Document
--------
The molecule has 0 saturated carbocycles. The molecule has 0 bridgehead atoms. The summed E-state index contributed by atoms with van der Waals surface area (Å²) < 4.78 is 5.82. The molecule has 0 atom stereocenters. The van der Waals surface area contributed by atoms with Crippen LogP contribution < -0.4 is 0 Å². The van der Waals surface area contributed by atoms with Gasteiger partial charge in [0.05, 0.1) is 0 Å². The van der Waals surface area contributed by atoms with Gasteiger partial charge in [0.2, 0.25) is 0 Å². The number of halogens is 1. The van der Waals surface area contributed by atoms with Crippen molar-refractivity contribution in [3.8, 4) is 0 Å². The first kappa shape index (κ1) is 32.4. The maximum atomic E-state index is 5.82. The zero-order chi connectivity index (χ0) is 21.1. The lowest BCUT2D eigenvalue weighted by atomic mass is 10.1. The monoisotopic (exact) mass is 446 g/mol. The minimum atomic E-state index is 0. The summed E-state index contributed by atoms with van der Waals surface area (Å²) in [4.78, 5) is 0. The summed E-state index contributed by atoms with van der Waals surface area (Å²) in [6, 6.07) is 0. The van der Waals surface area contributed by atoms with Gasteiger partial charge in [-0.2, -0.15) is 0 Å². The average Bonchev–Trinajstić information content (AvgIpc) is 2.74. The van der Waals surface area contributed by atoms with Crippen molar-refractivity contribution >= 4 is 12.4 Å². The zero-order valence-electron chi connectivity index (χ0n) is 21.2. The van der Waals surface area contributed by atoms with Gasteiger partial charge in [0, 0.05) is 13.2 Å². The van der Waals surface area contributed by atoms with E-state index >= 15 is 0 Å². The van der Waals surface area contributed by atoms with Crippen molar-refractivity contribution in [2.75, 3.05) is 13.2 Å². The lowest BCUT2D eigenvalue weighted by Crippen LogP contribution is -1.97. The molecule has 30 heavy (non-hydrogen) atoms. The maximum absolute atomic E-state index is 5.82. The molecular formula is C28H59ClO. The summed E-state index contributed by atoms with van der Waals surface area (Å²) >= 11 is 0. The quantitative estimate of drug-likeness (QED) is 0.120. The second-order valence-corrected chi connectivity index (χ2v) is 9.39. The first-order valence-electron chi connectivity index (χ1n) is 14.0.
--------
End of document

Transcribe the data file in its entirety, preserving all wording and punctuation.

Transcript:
The molecule has 0 saturated carbocycles. The molecule has 0 bridgehead atoms. The summed E-state index contributed by atoms with van der Waals surface area (Å²) < 4.78 is 5.82. The molecule has 0 atom stereocenters. The van der Waals surface area contributed by atoms with Crippen LogP contribution < -0.4 is 0 Å². The van der Waals surface area contributed by atoms with Gasteiger partial charge in [0.05, 0.1) is 0 Å². The van der Waals surface area contributed by atoms with Gasteiger partial charge in [0.2, 0.25) is 0 Å². The number of halogens is 1. The van der Waals surface area contributed by atoms with Crippen molar-refractivity contribution in [3.8, 4) is 0 Å². The first kappa shape index (κ1) is 32.4. The maximum atomic E-state index is 5.82. The zero-order chi connectivity index (χ0) is 21.1. The lowest BCUT2D eigenvalue weighted by atomic mass is 10.1. The monoisotopic (exact) mass is 446 g/mol. The minimum atomic E-state index is 0. The summed E-state index contributed by atoms with van der Waals surface area (Å²) in [4.78, 5) is 0. The summed E-state index contributed by atoms with van der Waals surface area (Å²) in [6, 6.07) is 0. The van der Waals surface area contributed by atoms with Gasteiger partial charge in [-0.2, -0.15) is 0 Å². The average Bonchev–Trinajstić information content (AvgIpc) is 2.74. The van der Waals surface area contributed by atoms with Crippen molar-refractivity contribution >= 4 is 12.4 Å². The zero-order valence-electron chi connectivity index (χ0n) is 21.2. The van der Waals surface area contributed by atoms with Gasteiger partial charge in [0, 0.05) is 13.2 Å². The van der Waals surface area contributed by atoms with E-state index >= 15 is 0 Å². The van der Waals surface area contributed by atoms with Crippen molar-refractivity contribution in [2.75, 3.05) is 13.2 Å². The lowest BCUT2D eigenvalue weighted by Crippen LogP contribution is -1.97. The molecule has 30 heavy (non-hydrogen) atoms. The maximum absolute atomic E-state index is 5.82. The molecular formula is C28H59ClO. The summed E-state index contributed by atoms with van der Waals surface area (Å²) >= 11 is 0. The quantitative estimate of drug-likeness (QED) is 0.120. The second-order valence-corrected chi connectivity index (χ2v) is 9.39. The first-order valence-electron chi connectivity index (χ1n) is 14.0.